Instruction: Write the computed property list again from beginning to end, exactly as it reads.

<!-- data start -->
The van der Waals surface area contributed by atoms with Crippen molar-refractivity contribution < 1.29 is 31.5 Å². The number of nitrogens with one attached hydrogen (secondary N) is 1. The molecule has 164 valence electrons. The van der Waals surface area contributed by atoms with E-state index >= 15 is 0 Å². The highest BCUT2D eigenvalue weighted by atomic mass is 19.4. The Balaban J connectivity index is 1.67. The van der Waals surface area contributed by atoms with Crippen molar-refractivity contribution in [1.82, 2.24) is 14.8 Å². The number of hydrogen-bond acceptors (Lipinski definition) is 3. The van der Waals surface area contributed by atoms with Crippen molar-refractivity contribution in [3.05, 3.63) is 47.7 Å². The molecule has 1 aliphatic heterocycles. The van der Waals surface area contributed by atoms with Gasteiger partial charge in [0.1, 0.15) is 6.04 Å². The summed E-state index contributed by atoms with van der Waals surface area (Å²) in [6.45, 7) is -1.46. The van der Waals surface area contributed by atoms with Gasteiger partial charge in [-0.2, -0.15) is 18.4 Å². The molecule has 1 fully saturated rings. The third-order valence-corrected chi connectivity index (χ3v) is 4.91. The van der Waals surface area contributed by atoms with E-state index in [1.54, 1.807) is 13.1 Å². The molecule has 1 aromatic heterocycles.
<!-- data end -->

The van der Waals surface area contributed by atoms with Crippen molar-refractivity contribution < 1.29 is 31.5 Å². The number of nitrogens with one attached hydrogen (secondary N) is 1. The molecule has 164 valence electrons. The van der Waals surface area contributed by atoms with E-state index >= 15 is 0 Å². The highest BCUT2D eigenvalue weighted by atomic mass is 19.4. The Balaban J connectivity index is 1.67. The van der Waals surface area contributed by atoms with Crippen molar-refractivity contribution in [1.82, 2.24) is 14.8 Å². The number of hydrogen-bond acceptors (Lipinski definition) is 3. The van der Waals surface area contributed by atoms with Crippen molar-refractivity contribution in [3.05, 3.63) is 47.7 Å². The molecule has 1 aliphatic heterocycles. The van der Waals surface area contributed by atoms with Gasteiger partial charge in [0.1, 0.15) is 6.04 Å². The summed E-state index contributed by atoms with van der Waals surface area (Å²) in [6.45, 7) is -1.46. The van der Waals surface area contributed by atoms with Gasteiger partial charge in [-0.2, -0.15) is 18.4 Å². The molecule has 1 fully saturated rings. The third-order valence-corrected chi connectivity index (χ3v) is 4.91. The van der Waals surface area contributed by atoms with E-state index in [1.54, 1.807) is 13.1 Å². The molecule has 1 aromatic heterocycles.